- Surprising, Awesome Brass!
Scottish proggers Abel Ganz have a long history that stretches back into the neo-prog scene of the 80’s. Like many groups of that era, they too had a long period of quiet, with no releases following their The Danger of Strangers album in 86′ until their 94′ album The Deafening Silence, followed by an even more extended break (12 years) prior to the release of their definite return in 2008 with the critically well received Shooting Albatross. With so many years between albums one can expect that things will be a bit different each time around, and such is certainly the case with Abel Ganz, who’s latest direction since Shooting Albatross has been increasingly acoustic, folky, and pastoral. Not a bad thing in my estimation.
The opener, “Delusions of Grandeur,” ends up being much more than your typical instrumental intro, driving immediate interest into the album with its nostalgic, pastoral opening which soon passes to a menacing theme performed by a classical style ensemble which even manages to surprise us me in the end with the sax being chosen as the lead, giving it a very unique flavor. From here, the five part “Obsolescence” song cycle takes us deep into what the album is all about. From 12 string guitars, folky picking, woodwind interludes, and a strong celtic pop feel, “Obsolescence” takes us on a journey from light to dark and back again. The transition from the light picking of sunrise to the upbeat, even bouncy, rhythms of “Evening” is well executed, with the latter taking many elements of the former and integrating them in new ways, such as the recorders from “Sunrise” becoming integrated as harmonic counterpoint” on “Evening.” Following a a pedal steel guitar solo and plenty of conga, the transition from “Evening” to “Close Your Eyes” is actually the most fascinating due to its dramatic mood change. Shifting towards a darker sound that integrates pounding bass/drum interjections under plucky acoustics, harmonized vocals, and some roaring Hammond, “Close Your Eyes” is a track that kicks the album up a few notches with its increased intensity, strong groove, and unexpected keyboard solo before a fantastic synth sequency section followed by intense drumming that reels us back in to the main song. From here the cycle continues to evolve, this time with the advent of “The Dream.” Aptly titled, this piece actual does have a vivid dream feel, augmented by its somber mood, uncertain chord patterns, and fluttering flute. THe gorgeous use of vocals harmony over a delicate Mark II Mellotron flute is pure gold, and the theme at the end is a winner with its strong nostalgia inducing factor. The real highlight of the song, and the album for that matter, is the surprising organ solo at the end of the track, which starts off soft and pretty before suddenly becoming triumphant and even gothic, bringing in huge chords and drum accents followed by a Bach-like melody on synth over cathedral-esque atmosphere before returning to a joyful theme. Wrapping up this powerful musical suite is “Dawn,” a guitar solo that extends the main organ theme from the previous track over growling Hammond, taking us through several key changes for an uplifting conclusion.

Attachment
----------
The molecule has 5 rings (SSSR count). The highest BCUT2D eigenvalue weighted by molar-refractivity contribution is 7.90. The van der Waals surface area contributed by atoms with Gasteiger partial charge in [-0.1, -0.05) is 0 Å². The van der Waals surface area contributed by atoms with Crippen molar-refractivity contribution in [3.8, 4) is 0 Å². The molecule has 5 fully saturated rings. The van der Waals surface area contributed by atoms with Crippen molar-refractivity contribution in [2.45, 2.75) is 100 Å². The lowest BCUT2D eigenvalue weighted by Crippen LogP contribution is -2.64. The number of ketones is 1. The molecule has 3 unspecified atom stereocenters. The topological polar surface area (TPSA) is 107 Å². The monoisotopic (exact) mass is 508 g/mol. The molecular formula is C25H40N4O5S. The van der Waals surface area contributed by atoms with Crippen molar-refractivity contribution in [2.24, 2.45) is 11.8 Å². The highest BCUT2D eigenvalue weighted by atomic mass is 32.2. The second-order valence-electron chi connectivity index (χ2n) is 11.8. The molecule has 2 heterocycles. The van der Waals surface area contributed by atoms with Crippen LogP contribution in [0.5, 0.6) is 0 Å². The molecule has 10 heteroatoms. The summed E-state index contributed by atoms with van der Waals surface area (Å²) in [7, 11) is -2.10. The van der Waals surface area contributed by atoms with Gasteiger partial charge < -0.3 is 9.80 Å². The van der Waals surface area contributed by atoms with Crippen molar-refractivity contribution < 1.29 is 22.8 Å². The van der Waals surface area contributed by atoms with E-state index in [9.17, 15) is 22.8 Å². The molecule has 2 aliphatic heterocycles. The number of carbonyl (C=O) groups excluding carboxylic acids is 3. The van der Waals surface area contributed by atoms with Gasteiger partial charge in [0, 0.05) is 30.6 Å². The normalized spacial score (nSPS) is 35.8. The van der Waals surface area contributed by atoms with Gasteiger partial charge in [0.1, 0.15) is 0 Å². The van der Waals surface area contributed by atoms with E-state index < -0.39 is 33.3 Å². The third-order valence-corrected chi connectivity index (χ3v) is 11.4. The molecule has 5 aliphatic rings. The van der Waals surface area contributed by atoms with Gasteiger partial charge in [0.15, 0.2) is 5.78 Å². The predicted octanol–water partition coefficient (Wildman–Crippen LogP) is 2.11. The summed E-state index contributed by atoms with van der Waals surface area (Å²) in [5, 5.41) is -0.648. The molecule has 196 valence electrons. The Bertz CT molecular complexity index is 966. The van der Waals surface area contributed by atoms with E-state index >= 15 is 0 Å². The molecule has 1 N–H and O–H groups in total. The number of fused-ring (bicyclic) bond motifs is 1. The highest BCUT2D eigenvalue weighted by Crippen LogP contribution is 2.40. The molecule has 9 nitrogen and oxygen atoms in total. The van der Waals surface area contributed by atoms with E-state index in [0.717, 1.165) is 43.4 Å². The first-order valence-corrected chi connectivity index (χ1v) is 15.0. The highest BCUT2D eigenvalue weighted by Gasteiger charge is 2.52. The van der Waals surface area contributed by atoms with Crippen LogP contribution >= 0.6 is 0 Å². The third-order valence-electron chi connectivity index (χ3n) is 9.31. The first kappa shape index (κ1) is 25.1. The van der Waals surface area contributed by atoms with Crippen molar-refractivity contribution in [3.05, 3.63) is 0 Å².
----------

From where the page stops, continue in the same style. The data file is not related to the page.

While the rest of the album offers many elements presented in “Obsolescence,” there are a variety of tricks that Abel Ganz pulls out along the way to keep it fresh. “End of Rain” and “Heartland” were completely unexpected for me. Between their mystical atmosphere fluxes between cinematic and new age soundscapes, proving a bit of trance inducing music for your pleasure. “Unconditional,” a powerhouse song oriented piece, delivers wise use of constantly changing measures that don’t distract but add a strong sense of groove to this catchy piece featuring great motifs, nice jazzy sections, a blazing guitar solo, and loads of vocal hooks. The biggest surprise, however, was the use of brass on several of these tracks. It makes a brief appearance in “Unconditional” on the jazz section, but it especially caught my attention on “Recuerdos” and “The Drowning.” The slow, marching quality of the brass on “Recuerdos” adds an unexpected old-school vibe to this highly folky piece, while the horn section in “The Drowning” floored me with its evocative melodies. Banking on a strong, even mesmerizing sense of melancholy, “The Drowning” is about as brilliant of an album closer as you’ll come by. The lamentful brass section carefully undulates in dynamics under introspective vocals in a low register for maximum effect. Additionally, the powerful lyrics, augmented by a heart wrenching trumpet solo will just about bring tears to your eyes. Bravo.
All in all, Abel Ganz’s latest shows a keen sense for songwriting that focuses on strong melodic ideas within a consistent framework of sound. That said, there’s enough strategic deviation from the expected to really make focus key sections impactful. Add in the benefit of crystal clear production values and Abel Ganz shows themselves to be progressing quite nicely in 2014 with an album that is certainly worthy of being self-titled.